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Labastida

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NEWS
May 25, 2000 | Reuters
Mexican presidential contender Vicente Fox said Wednesday that he will attend a potentially pivotal TV debate Friday, laying to rest days of wrangling over the date and format for a final public encounter between the candidates before the July 2 vote. Fox, who has mounted a strong challenge to the candidate of the ruling Institutional Revolutionary Party, or PRI, had suggested Tuesday that he would not attend the event agreed upon by his two main rivals because he would be campaigning.
ARTICLES BY DATE
NEWS
June 24, 2000 | JAMES F. SMITH, TIMES STAFF WRITER
Ruling party candidate Francisco Labastida held the thinnest of leads Friday in most of the final opinion polls released before the July 2 presidential election, indicating that his race against charismatic challenger Vicente Fox is the closest in Mexican history. When their margins of error are taken into account, nearly all the polls showed the race to be a statistical dead heat. Among the major surveys, Labastida led in three by about 3 percentage points.
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OPINION
June 11, 2000 | FRANCISCO LABASTIDA, Sergio Munoz, a Times editorial writer, compiled the candidates' statements
Mexico's relationship with the United States is one of the most dynamic and complex in the world. Our citizens living on the 2,000-mile border are on the front line of the U.S.-Mexico relationship. It is important that the U.S., like Mexico, work hard to support policies that address the common challenges our citizens face on a daily basis. My administration will focus its efforts on strengthening our policies at home so that we can continue to build a strong and mutually successful partnership.
OPINION
June 11, 2000 | FRANCISCO LABASTIDA, Sergio Munoz, a Times editorial writer, compiled the candidates' statements
Mexico's relationship with the United States is one of the most dynamic and complex in the world. Our citizens living on the 2,000-mile border are on the front line of the U.S.-Mexico relationship. It is important that the U.S., like Mexico, work hard to support policies that address the common challenges our citizens face on a daily basis. My administration will focus its efforts on strengthening our policies at home so that we can continue to build a strong and mutually successful partnership.
NEWS
October 28, 1999 | MARY BETH SHERIDAN, TIMES STAFF WRITER
On a crisp Saturday morning, hundreds of supporters of Francisco Labastida jammed a pavilion here, shaking green pompoms, jangling cowbells and cheering for the man widely seen as the leading presidential candidate for the world's longest-ruling party. The rally appeared to reflect an outpouring of emotion as Mexico faces a milestone in its young democracy: the first presidential primary of the Institutional Revolutionary Party, or PRI. But a closer look at the crowd showed something different.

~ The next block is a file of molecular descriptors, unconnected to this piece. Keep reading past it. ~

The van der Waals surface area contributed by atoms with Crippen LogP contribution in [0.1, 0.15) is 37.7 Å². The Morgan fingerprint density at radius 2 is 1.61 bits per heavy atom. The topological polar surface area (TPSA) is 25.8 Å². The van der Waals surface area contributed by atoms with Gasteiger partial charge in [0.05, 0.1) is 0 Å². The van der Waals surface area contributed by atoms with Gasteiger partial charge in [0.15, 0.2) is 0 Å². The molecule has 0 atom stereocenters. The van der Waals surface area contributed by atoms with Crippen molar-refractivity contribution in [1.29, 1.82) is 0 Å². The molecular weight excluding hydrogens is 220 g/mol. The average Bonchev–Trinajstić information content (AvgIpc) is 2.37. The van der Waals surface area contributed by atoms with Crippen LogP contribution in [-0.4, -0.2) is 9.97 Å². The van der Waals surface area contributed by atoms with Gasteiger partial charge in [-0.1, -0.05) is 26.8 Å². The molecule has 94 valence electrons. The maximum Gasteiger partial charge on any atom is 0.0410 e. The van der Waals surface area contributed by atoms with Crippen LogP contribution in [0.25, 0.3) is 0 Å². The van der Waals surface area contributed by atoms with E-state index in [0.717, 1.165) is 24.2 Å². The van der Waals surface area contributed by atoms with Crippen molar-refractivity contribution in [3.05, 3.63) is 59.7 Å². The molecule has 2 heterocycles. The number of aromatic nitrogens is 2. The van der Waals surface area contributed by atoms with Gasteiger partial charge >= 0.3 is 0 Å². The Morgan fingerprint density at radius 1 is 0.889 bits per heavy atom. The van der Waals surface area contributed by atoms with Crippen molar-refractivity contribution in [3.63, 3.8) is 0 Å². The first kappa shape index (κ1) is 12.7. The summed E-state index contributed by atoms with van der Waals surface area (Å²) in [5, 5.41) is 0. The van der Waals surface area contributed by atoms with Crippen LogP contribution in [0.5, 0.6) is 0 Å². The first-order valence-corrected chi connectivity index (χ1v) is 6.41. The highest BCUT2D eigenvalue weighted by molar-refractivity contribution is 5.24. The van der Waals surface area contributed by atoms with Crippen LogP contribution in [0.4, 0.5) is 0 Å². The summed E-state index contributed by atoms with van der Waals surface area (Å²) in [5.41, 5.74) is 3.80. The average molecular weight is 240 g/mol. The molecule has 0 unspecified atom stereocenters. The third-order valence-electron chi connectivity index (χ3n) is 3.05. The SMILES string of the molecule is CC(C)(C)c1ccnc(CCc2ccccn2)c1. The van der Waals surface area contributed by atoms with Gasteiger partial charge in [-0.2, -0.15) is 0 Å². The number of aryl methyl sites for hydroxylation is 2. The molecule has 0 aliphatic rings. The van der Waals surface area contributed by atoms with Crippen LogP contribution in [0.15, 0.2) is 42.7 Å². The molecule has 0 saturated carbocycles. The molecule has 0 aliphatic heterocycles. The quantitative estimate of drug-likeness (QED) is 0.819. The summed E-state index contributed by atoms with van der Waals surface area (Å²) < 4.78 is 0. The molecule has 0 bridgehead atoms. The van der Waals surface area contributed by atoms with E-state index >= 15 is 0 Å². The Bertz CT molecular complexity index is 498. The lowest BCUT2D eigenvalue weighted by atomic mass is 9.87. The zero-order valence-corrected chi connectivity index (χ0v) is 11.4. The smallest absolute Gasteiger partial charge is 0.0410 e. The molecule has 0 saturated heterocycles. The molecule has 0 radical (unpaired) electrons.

NEWS
May 12, 2000 | MARY BETH SHERIDAN, TIMES STAFF WRITER
A major national poll released Thursday shows opposition challenger Vicente Fox taking the lead among likely Mexican voters in this July's election. The survey fed feverish speculation that the world's longest-ruling party could be headed for its first defeat in a presidential race. The poll by U.S.-based firm Zogby International was the first distributed publicly by a professional, independent company that put Fox ahead.
NEWS
April 30, 2000 | MARY BETH SHERIDAN, TIMES STAFF WRITER
Francisco Labastida was no stranger to violence. As governor of Sinaloa state, Mexico's legendary drug capital, he had received the whispered warnings, opened the scribbled death threats. But this new peril was different. Mexican intelligence agencies had learned of a plot to kill Labastida, who had just left office. And his wife, Maria Teresa Uriarte, was offering a chilling hint of that threat: A mysterious man had snapped pictures of her in an outdoor market and then fled.
NEWS
April 26, 2000 | JAMES F. SMITH, TIMES STAFF WRITER
In a showdown shaped more by insults than by policy, Mexico's two leading presidential candidates traded bitter personal attacks Tuesday night in the first debate ahead of the July 2 election--suddenly the most competitive in the country's history. Although all six candidates took part, the 90-minute face-off quickly turned into a duel between front-runner Francisco Labastida of the ruling Institutional Revolutionary Party, or PRI, and Vicente Fox, a challenger known for his cowboy charisma.
OPINION
June 4, 2000 | DENISE DRESSER
Francisco Labastida, the candidate of Mexico's Institutional Revolutionary Party, or PRI, has sold his soul to the devil. Frightened by the polls that place him neck-and-neck with his rival, Vicente Fox, Labastida has reorganized his campaign and brought back old-time party bosses. By embracing yesterday's politicians, Labastida is losing tomorrow's voters. By linking arms with the party's dinosaurs, Labastida is betraying the party's modernizers.